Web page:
We’ll be focusing on the basics of a good marathon training program; building mileage and aerobic strength, understanding the fundamental weekly schedule, and acclimating your body to the increasing stress load.
If you want to do a marathon it’s helpful to find a good training plan that works for you and use it during your next training cycle.
Endurance athletes are stubborn. And if you told them so, they’d most likely take it as a compliment. If you asked them to take a little break from training, they’d take it as an insult.
Here we are — nearing the end of a long summer of training. You probably have some prep races under your belt for your key event; your big race is on the horizon.
“Doing more with less” should be a motto of us hearty Northwest endurance athletes. I asked four of the busiest (and most dedicated) people I know how they balance family (kids), work (full time and then some), and high-level running.
In training for a marathon, much of your goal is just to get your mileage up so that the distance isn’t as daunting.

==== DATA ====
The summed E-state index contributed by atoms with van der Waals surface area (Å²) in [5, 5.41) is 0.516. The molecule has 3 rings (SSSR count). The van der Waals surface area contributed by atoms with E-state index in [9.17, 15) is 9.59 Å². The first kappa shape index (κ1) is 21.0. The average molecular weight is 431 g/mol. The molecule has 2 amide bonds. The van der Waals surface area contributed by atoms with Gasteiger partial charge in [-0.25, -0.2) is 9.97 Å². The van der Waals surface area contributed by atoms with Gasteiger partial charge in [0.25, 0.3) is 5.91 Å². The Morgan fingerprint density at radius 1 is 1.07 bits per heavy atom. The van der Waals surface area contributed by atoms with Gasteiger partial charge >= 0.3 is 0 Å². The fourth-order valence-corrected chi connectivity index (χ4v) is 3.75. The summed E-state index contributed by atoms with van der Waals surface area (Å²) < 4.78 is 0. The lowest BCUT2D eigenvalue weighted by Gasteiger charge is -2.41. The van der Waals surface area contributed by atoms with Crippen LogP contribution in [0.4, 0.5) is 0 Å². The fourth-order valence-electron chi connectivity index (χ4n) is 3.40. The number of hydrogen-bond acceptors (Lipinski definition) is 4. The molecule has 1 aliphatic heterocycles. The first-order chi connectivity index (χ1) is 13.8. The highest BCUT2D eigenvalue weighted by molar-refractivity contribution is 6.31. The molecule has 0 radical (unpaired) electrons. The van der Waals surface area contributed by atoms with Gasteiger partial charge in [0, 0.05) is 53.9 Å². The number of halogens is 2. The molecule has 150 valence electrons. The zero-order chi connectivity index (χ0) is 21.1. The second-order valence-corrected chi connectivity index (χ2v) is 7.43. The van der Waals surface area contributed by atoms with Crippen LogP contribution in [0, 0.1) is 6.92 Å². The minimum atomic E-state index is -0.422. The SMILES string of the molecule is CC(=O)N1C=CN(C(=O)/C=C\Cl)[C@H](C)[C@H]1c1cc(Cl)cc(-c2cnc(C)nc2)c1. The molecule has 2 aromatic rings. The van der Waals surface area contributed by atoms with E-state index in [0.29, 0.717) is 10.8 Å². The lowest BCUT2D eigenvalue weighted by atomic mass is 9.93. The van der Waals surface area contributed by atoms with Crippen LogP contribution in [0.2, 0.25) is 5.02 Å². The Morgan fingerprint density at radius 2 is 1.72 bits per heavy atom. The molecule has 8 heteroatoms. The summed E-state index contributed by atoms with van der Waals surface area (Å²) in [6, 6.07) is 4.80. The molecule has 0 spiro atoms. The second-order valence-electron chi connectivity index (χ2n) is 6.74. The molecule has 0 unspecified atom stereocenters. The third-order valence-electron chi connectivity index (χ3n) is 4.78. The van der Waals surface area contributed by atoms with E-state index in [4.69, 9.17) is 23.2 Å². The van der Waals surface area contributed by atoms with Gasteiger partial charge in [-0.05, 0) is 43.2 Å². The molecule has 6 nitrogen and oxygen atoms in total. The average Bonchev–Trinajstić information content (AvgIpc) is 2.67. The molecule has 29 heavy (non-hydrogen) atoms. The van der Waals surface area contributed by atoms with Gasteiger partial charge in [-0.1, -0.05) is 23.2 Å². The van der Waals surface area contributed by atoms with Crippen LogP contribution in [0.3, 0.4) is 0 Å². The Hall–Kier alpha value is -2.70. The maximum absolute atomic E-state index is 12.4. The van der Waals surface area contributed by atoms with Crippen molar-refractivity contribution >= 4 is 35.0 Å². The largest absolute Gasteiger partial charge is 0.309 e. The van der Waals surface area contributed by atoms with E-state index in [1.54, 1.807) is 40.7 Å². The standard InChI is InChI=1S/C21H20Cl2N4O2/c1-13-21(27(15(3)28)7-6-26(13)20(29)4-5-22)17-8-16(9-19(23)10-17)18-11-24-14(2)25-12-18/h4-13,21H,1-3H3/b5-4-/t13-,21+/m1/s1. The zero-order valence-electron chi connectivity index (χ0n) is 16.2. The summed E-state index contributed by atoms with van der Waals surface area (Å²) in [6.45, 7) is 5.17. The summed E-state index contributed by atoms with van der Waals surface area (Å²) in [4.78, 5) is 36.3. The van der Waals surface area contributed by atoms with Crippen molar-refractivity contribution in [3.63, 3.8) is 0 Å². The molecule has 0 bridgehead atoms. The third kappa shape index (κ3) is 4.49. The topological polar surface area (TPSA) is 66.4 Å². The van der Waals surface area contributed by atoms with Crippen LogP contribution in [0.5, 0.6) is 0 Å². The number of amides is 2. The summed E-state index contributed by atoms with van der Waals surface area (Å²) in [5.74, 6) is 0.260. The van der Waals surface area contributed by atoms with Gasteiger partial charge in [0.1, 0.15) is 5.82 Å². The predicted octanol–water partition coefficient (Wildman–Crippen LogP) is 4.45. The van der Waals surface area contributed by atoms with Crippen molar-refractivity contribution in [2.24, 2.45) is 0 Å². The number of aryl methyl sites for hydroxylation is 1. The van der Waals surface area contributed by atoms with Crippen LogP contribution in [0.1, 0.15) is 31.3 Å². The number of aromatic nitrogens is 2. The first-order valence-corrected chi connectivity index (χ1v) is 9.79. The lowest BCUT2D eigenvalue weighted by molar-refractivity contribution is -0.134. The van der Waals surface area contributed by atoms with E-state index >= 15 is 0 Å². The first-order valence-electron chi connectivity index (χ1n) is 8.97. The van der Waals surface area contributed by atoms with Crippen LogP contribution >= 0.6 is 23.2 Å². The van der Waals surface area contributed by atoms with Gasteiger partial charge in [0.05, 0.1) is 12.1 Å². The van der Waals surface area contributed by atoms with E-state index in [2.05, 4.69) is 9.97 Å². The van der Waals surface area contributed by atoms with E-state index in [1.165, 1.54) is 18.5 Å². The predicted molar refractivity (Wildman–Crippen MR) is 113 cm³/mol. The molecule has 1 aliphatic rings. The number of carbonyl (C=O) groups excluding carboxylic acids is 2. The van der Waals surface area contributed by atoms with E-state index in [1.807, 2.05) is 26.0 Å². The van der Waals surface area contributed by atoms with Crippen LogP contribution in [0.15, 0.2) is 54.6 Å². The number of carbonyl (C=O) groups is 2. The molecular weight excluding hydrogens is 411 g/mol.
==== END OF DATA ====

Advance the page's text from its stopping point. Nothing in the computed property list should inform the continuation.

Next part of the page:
Sometimes life gets in the way of training and there are only so many hours in a day. Given all that you have on your plate, how do you maximize your time while training...
In order to improve performance, you have to challenge your body’s ability to tolerate an increase in physical, mental, and emotional stress. This is called overload and is defined as adding stress greater than your body is accustomed to.
We’ve all been there, that race on the horizon that we signed up for 9 months ago looms and there’s just not enough time in the day to fit in all the training we want or feel like we need to do in order to be ready for it.
How quickly you lose fitness depends on how fit you are, how long you have been exercising and on how long you stop.